Practical Proverbial, from Hebrews, 8 September 2016

For to which of the angels did God ever say, “You are my Son; today I have become your Father”? Or again, “I will be his Father, and he will be my Son”? And again, when God brings his firstborn into the world, he says, “Let all God’s angels worship him.” Hebrews 1, verses 5-6

There is comfort in knowing some of the intricacies of faith that contribute to its rich history.

These first two verses do some heavy hitting in the early church.   The Gospels tie Jesus and His lineage to the Jewish Patriarchs (Luke takes it all the way back to God Himself through Adam), but these verses in Hebrews tie Jesus directly to God the Father through the Psalms.   That matters.

According to the NIV, Psalm 2 is heavily messianic; I encourage you to read it.   In it, the Lord speaks to His people in song saying both “you are my Son” and “you are my son in the line of King David.”   Remember that Jewish men were instructed in the synagogues on the Torah and the Psalms.   The Psalms were hymns they sung, poetic verses they memorized and carried all their lives. Psalm 2 is traditionally credited to King David as the writer.   Thus, a tie to Psalm 2 is one that early churchgoers would have easily understood and absorbed, especially since the author then ties it to (what were at the time) contemporary eyewitness accounts from Matthew and John, as well as the (then) contemporary writings of Paul to the church in Colosse.

As if that wasn’t enough, the reference from 2 Samuel (which is the story of King David), then also ties Jesus directly to King David.   Of David, the book said “you will be my son” who would be punished on behalf of the people for wrongdoings.   As Jesus was a direct descendant from David – something that may not have been fully understood at the time Hebrews was written – the author is, thus, tying the Son of God to the revered royal lineage of Israel’s most famous warrior king.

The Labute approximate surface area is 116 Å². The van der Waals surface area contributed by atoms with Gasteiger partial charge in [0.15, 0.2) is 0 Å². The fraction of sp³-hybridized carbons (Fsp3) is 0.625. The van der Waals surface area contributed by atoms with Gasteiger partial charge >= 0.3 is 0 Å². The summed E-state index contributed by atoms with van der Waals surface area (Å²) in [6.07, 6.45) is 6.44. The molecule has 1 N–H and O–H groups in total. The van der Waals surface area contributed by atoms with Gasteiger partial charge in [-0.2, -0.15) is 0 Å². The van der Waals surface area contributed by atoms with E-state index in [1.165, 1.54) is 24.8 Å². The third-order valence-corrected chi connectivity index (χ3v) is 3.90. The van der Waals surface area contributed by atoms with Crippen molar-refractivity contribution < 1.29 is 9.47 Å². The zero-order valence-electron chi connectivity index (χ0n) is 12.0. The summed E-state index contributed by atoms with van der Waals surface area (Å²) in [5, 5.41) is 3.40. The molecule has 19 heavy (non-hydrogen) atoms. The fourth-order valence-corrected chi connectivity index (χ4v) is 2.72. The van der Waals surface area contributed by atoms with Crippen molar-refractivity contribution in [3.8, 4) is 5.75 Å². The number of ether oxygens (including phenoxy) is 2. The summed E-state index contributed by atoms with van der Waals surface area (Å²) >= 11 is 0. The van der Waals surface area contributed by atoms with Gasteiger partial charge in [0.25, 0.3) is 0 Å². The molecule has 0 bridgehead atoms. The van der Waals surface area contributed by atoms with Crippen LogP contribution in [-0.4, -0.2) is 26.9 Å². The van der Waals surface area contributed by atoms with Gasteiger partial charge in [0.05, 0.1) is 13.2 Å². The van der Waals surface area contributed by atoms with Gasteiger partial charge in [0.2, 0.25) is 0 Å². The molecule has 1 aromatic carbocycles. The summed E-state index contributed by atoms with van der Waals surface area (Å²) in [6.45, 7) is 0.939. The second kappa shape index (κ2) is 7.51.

Pretty heavy indeed.   Here’s a bit more heaviness for you:   so what?

I mean, so what?   What does this matter to us today?   Jesus and David have been dead for thousands of years, many centuries.   Why does that matter?

Really.

It’s been over 200 years yet people are still quoting Patrick Henry and Thomas Jefferson.   It has been decades and we’re still quoting John Kennedy, Martin Luther King, and Ronald Reagan.   If for only historic reasons, it matters that, centuries ago, ancient writers used (already) ancient texts to tie Jesus of Nazareth – someone of their own time and day – to Jewish tradition and royal lineage.   Doing so helps us today understand the religious, social and even political impacts that the new Christian faith was having on the world at the time.   That helps us to better understand how things came to be.

Yet move beyond that to matters of your own heart in the here and now.   Your faith is a supernatural thing.   Having faith in this Jesus is highly illogical, something that the world dismisses because it requires putting trust in something you can neither see nor feel.   Yet you can sense it.   You can sense the very real peace and clarity that come from expressing faith in Jesus Christ.   You can’t touch it, but you can know it’s real.

Even though this is so, you and I still experience moments of questioning.   It’s natural; it isn’t abnormal; it isn’t even condemned by Jesus, who restored Thomas’ faith after logical doubts threatened to cloud his continued belief.  Having occasional questions or doubt doesn’t make you un-Christian:   it makes you a normal person. It is growing that doubt into dereliction of faith, rejecting God, that is a sin, not occasionally questioning or doubting His purpose or movement in our lives.   Even Jesus doubted, screaming “My God why have You forsaken me” as He was dying on the cross. In moments of question and doubt, it helps to know there are corroborating proofs, independent evidence, supporting what you believe.   It helps to know there were other people who did the same, men like King David and the author of Hebrews, who sang both praises and mourning through the Psalms, as expressions of the faith they had in God.

For more reading:   Psalm 2:7, Matthew 3:17, 2 Samuel 7:14, John 3:16, Colossians 1:18, Deuteronomy 32:43, Psalm 97:7.

My God, thank You for weaving these intricate histories into my faith in You.   Thank You for the deep proofs, then subtle meanings, that come with believing in You as my only Savior.

Advertisements

Leave a Reply

Fill in your details below or click an icon to log in:

WordPress.com Logo

You are commenting using your WordPress.com account. Log Out / Change )

Twitter picture

You are commenting using your Twitter account. Log Out / Change )

Facebook photo

You are commenting using your Facebook account. Log Out / Change )

Google+ photo

You are commenting using your Google+ account. Log Out / Change )

Connecting to %s